Perth-based ju­nior ex­plorer Aus­tralian Mines has con­tin­ued its stel­lar year with re­cent drilling in­creas­ing the nickel-cobalt re­source at its flag­ship Sconi project and an an­nounce­ment that the North­ern Aus­tralian In­fra­struc­ture Fa­cil­ity (NAIF) was in­vest

The Australian Mining Review - - FRONT PAGE -

Q. You’re a ge­ol­o­gist and geo­physi­cist who spent a decade in gold ex­plo­ration, what led you into bat­tery met­als such as cobalt, nickel and scan­dium?

Evo­lu­tion I guess.

When I started in the in­dus­try back in the 1990s gold was the fo­cal point and largely over the last five years I’ve tran­si­tioned into bat­tery met­als.

For a com­pany like Aus­tralian Mines, which was an ex­plo­ration com­pany at the time, it was a good op­por­tu­nity to get into an emerg­ing field.

Q. In Oc­to­ber, Aus­tralian Mines re­ceived a nearly $300,000 re­search and de­vel­op­ment grant in re­la­tion to work com­pleted on the demon­stra­tion-size plant in WA. How im­por­tant is it for min­ing com­pa­nies to en­gage in R&D and for gov­ern­ments to fa­cil­i­tate those ef­forts?

It’s ab­so­lutely cru­cial, par­tic­u­larly in the bat­tery space.

If you com­pare it to gold as an ex­am­ple, gold has been around for such a long pe­riod of time and the pro­cess­ing tech­nol­ogy has been honed and re­fined over decades by mul­ti­ple com­pa­nies.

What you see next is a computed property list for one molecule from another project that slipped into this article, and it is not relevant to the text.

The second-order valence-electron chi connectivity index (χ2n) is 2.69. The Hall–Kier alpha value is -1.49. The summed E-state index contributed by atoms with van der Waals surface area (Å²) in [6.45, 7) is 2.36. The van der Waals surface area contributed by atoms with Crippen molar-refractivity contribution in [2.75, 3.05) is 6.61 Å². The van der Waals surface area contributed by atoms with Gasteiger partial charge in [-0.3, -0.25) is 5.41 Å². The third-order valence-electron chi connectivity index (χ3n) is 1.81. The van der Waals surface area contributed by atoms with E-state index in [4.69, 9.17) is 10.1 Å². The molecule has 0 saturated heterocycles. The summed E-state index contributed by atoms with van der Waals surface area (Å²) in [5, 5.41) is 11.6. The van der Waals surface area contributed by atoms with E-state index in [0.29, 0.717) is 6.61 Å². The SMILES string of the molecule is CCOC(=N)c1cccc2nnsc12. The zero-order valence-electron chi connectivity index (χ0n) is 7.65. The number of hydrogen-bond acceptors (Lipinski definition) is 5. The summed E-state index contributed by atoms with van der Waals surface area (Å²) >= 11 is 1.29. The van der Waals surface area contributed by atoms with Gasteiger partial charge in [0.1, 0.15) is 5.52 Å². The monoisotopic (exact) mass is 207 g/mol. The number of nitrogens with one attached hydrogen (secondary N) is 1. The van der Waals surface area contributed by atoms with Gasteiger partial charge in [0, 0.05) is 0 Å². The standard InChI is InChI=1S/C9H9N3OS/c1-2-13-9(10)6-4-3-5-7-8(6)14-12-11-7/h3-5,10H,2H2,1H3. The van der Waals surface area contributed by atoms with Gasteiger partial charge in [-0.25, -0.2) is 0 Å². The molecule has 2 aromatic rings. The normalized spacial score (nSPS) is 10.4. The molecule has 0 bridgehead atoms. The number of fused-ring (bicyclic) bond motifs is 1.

When you move across into the bat­tery metal space, be­cause it’s new, you’re look­ing for tech­nolo­gies that may have been ap­pli­ca­ble to other areas that you’re adopt­ing.

Sim­i­larly, there’s a lot of things that only ap­ply to cer­tain types of ore, so you can’t nec­es­sar­ily take some­thing and ap­ply it to your­self.

In our case there’s only a cer­tain per­cent­age of that tech­nol­ogy that’s ap­pli­ca­ble, so when it comes to an emerg­ing sec­tor like bat­tery met­als there has to be a large R&D com­po­nent to it.

Q. So what makes Aus­tralian Mines’ WA plant spe­cial?

Only two com­pa­nies in the world have ever done it.

It shows our in­ge­nu­ity and our abil­ity to take ore straight from the ground and then take it all the way to pro­cess­ing so that it’s a fi­nal prod­uct.

Be­ing able to cap­ture the full value add is im­por­tant and be­ing able to show that the com­pany has the ex­per­tise and knowl­edge to be able to, that is cru­cial to get­ting any sort of sig­nif­i­cant off­take part­ner.

Q. You do have that key off­take part­ner in SK In­no­va­tion, which has an agree­ment to buy 100 per cent of the cobalt and nickel from Aus­tralian Mines’ Sconi project over the next seven years, with a fur­ther six year ex­ten­sion. How im­por­tant was se­cur­ing that early on?

It was nec­es­sary for the project be­cause they un­der­pinned the abil­ity to get it fi­nanced.

You’re talk­ing project cap­i­tal costs to the or­der of $700 mil­lion to $1 bil­lion, which is three or times what a gold plant would cost you.

The abil­ity to bring in a big brother with deep pock­ets is the rea­son we needed an off­take part­ner, so the first two years of our project was all about get­ting some­one like SK on board.